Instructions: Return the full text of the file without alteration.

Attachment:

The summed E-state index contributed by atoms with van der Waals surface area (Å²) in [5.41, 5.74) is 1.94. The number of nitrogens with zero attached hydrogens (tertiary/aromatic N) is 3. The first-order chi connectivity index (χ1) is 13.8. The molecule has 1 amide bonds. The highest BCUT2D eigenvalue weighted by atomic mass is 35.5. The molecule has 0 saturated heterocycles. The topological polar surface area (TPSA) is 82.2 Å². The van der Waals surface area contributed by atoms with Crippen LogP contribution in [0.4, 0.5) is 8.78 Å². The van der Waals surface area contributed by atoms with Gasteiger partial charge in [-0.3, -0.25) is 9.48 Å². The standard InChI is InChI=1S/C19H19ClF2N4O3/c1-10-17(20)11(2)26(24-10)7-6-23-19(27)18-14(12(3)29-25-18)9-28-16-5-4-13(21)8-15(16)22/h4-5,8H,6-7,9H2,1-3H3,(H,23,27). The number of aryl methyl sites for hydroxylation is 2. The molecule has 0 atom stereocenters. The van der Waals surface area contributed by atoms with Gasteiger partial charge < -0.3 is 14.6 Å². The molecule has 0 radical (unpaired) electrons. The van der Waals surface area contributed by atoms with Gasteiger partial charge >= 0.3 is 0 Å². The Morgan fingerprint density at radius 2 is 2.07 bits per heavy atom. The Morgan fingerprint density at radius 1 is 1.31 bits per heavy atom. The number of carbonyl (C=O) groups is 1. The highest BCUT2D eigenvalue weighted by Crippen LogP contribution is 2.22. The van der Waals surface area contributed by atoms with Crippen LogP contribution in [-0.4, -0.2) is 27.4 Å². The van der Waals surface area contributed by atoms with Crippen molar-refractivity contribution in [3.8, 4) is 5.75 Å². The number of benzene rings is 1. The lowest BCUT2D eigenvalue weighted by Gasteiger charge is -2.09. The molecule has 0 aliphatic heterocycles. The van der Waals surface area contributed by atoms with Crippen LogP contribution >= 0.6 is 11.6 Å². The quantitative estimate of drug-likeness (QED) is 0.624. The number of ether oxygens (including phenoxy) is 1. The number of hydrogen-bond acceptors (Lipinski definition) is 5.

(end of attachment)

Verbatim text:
The summed E-state index contributed by atoms with van der Waals surface area (Å²) in [5.41, 5.74) is 1.94. The number of nitrogens with zero attached hydrogens (tertiary/aromatic N) is 3. The first-order chi connectivity index (χ1) is 13.8. The molecule has 1 amide bonds. The highest BCUT2D eigenvalue weighted by atomic mass is 35.5. The molecule has 0 saturated heterocycles. The topological polar surface area (TPSA) is 82.2 Å². The van der Waals surface area contributed by atoms with Crippen LogP contribution in [0.4, 0.5) is 8.78 Å². The van der Waals surface area contributed by atoms with Gasteiger partial charge in [-0.3, -0.25) is 9.48 Å². The standard InChI is InChI=1S/C19H19ClF2N4O3/c1-10-17(20)11(2)26(24-10)7-6-23-19(27)18-14(12(3)29-25-18)9-28-16-5-4-13(21)8-15(16)22/h4-5,8H,6-7,9H2,1-3H3,(H,23,27). The number of aryl methyl sites for hydroxylation is 2. The molecule has 0 atom stereocenters. The van der Waals surface area contributed by atoms with Gasteiger partial charge < -0.3 is 14.6 Å². The molecule has 0 radical (unpaired) electrons. The van der Waals surface area contributed by atoms with Gasteiger partial charge >= 0.3 is 0 Å². The Morgan fingerprint density at radius 2 is 2.07 bits per heavy atom. The Morgan fingerprint density at radius 1 is 1.31 bits per heavy atom. The number of carbonyl (C=O) groups is 1. The highest BCUT2D eigenvalue weighted by Crippen LogP contribution is 2.22. The van der Waals surface area contributed by atoms with Crippen LogP contribution in [-0.4, -0.2) is 27.4 Å². The van der Waals surface area contributed by atoms with Crippen molar-refractivity contribution in [3.8, 4) is 5.75 Å². The number of benzene rings is 1. The lowest BCUT2D eigenvalue weighted by Gasteiger charge is -2.09. The molecule has 0 aliphatic heterocycles. The van der Waals surface area contributed by atoms with Crippen LogP contribution >= 0.6 is 11.6 Å². The quantitative estimate of drug-likeness (QED) is 0.624. The number of ether oxygens (including phenoxy) is 1. The number of hydrogen-bond acceptors (Lipinski definition) is 5.